Nov 30, 2023
CMC Major Requirements
The major in Economics and Engineering requires 17-18 courses while enrolled at CMC, distributed as follows:
3. Mathematics (4 or 5 courses)
4. Chemistry (1 course)
1 course selected from:
5. Computer Science (1 course)
1 course selected from:
- PHYS 108 KS may not be applied toward the upper level physics requirement.
- At least 1 engineering course is strongly recommended.
- Students considering chemical engineering should complete CHEM 014L KS /CHEM 015L KS (or CHEM 029L KS ) and CHEM 116L KS /CHEM 117L KS . This option increases the total number of courses for the major to 20-21.
- Interested majors may take engineering courses at Harvey Mudd College; check the requirements at other engineering institutions for transferability.
- Some engineering programs require additional requirements to those listed above. Students are strongly encouraged to regularly consult with the Program Coordinator to ensure proper preparation for transfer to their chosen engineering program.
Special Options for Majors
Dual or double majors including Economics and Engineering are not permitted.
General Education Requirement Information for Economics and Engineering Majors
General Education Requirement in Science
Every CMC student must complete one (1) laboratory science course offered by the Keck Science Department or elsewhere within the Claremont Consortium. This requirement must by satisfied by the end of the 2nd year at CMC.
General Education Requirements in the Social Sciences and Humanities
For the general education requirement in the social sciences and the humanities, Economics and Engineering majors must complete courses in 3 of the 4 fields of the social sciences, including ECON 050 CM , together with courses in 2 of the 4 fields of the humanities (literature, philosophy, religious studies, and literature in a foreign language).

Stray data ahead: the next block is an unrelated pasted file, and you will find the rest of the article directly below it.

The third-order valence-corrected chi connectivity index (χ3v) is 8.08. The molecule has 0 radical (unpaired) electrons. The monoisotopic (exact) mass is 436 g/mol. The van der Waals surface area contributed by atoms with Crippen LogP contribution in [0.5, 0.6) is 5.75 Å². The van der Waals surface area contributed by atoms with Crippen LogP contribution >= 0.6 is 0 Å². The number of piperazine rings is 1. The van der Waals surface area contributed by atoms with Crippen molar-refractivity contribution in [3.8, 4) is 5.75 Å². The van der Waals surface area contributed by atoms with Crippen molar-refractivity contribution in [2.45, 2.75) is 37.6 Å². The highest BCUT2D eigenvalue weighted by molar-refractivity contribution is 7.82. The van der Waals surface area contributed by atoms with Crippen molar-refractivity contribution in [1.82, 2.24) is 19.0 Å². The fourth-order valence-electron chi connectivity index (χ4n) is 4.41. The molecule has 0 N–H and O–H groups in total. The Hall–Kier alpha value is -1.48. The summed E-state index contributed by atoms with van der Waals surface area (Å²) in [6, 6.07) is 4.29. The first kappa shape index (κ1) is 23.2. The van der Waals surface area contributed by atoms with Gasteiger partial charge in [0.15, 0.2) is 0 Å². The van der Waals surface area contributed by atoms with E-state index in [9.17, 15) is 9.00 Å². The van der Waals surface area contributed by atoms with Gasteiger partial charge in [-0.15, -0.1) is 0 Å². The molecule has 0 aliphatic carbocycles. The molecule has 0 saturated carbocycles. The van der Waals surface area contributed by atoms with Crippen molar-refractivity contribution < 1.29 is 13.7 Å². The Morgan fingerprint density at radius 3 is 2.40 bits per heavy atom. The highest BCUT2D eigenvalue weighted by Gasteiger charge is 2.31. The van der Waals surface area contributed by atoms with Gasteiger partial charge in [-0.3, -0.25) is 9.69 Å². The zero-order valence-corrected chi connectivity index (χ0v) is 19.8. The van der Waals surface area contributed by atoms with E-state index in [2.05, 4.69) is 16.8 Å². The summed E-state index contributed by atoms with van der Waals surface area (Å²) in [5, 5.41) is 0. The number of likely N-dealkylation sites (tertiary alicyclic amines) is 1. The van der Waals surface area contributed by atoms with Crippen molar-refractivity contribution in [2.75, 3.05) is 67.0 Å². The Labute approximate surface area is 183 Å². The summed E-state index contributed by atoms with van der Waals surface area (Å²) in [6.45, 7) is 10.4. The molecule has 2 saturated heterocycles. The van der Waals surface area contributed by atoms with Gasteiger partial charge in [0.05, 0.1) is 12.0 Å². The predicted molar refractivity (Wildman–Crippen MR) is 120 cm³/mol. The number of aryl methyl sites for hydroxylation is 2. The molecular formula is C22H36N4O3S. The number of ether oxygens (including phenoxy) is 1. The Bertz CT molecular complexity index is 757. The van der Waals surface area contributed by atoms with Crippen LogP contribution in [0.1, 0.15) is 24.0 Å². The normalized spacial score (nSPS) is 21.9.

Student Learning Outcomes of the Program in Economics and Engineering
In addition to the Keck Science overall learning outcomes, the Economics and Engineering major also has the following outcomes.
When confronted with an unfamiliar physical system, our students should be able to:
- Develop a framework for understanding the system by identifying the key physical principles underlying the system.
- Translate the conceptual framework into an appropriate mathematical format.
a. If the equations are analytically tractable, carry out the analysis of the problem to completion or
b. If equations are not tractable, develop a computer code and/or use standard software to numerically simulate the model system.
- Analyze and assess the reasonableness of the answers obtained.
- Communicate their findings either verbally and/or via written expression.
In a laboratory setting, students should be able to:
- Demonstrate a working familiarity with standard laboratory equipment.
- Identify and appropriately address the sources of error in their experiment.
- Have proficiency with standard methods of data analysis.